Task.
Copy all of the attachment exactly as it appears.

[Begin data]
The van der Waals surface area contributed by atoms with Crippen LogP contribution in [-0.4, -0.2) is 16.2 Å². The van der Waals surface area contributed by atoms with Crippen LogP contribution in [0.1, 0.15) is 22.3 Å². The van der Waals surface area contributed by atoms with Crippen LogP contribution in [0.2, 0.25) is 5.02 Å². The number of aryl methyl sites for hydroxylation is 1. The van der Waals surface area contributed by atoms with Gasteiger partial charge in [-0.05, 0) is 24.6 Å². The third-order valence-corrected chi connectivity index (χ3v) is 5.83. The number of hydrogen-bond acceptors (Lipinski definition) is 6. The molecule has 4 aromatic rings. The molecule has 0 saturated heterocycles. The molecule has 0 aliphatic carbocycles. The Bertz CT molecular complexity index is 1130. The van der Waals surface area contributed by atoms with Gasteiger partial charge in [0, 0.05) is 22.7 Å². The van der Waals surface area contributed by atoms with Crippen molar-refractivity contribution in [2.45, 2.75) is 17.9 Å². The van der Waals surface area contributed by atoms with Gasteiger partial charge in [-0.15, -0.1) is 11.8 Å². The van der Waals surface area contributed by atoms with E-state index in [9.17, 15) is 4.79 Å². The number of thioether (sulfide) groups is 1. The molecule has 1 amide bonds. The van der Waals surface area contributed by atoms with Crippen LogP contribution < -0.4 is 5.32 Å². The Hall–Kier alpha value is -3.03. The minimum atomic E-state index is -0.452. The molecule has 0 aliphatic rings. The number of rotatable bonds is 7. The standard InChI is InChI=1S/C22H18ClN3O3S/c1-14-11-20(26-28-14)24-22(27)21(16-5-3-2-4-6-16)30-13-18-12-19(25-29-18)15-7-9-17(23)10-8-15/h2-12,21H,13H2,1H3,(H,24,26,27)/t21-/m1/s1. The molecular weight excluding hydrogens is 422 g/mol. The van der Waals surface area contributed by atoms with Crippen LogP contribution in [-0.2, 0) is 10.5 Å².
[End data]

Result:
The van der Waals surface area contributed by atoms with Crippen LogP contribution in [-0.4, -0.2) is 16.2 Å². The van der Waals surface area contributed by atoms with Crippen LogP contribution in [0.1, 0.15) is 22.3 Å². The van der Waals surface area contributed by atoms with Crippen LogP contribution in [0.2, 0.25) is 5.02 Å². The number of aryl methyl sites for hydroxylation is 1. The van der Waals surface area contributed by atoms with Gasteiger partial charge in [-0.05, 0) is 24.6 Å². The third-order valence-corrected chi connectivity index (χ3v) is 5.83. The number of hydrogen-bond acceptors (Lipinski definition) is 6. The molecule has 4 aromatic rings. The molecule has 0 saturated heterocycles. The molecule has 0 aliphatic carbocycles. The Bertz CT molecular complexity index is 1130. The van der Waals surface area contributed by atoms with Gasteiger partial charge in [0, 0.05) is 22.7 Å². The van der Waals surface area contributed by atoms with Crippen molar-refractivity contribution in [2.45, 2.75) is 17.9 Å². The van der Waals surface area contributed by atoms with Gasteiger partial charge in [-0.15, -0.1) is 11.8 Å². The van der Waals surface area contributed by atoms with E-state index in [9.17, 15) is 4.79 Å². The number of thioether (sulfide) groups is 1. The molecule has 1 amide bonds. The van der Waals surface area contributed by atoms with Crippen LogP contribution < -0.4 is 5.32 Å². The Hall–Kier alpha value is -3.03. The minimum atomic E-state index is -0.452. The molecule has 0 aliphatic rings. The number of rotatable bonds is 7. The standard InChI is InChI=1S/C22H18ClN3O3S/c1-14-11-20(26-28-14)24-22(27)21(16-5-3-2-4-6-16)30-13-18-12-19(25-29-18)15-7-9-17(23)10-8-15/h2-12,21H,13H2,1H3,(H,24,26,27)/t21-/m1/s1. The molecular weight excluding hydrogens is 422 g/mol. The van der Waals surface area contributed by atoms with Crippen LogP contribution in [-0.2, 0) is 10.5 Å².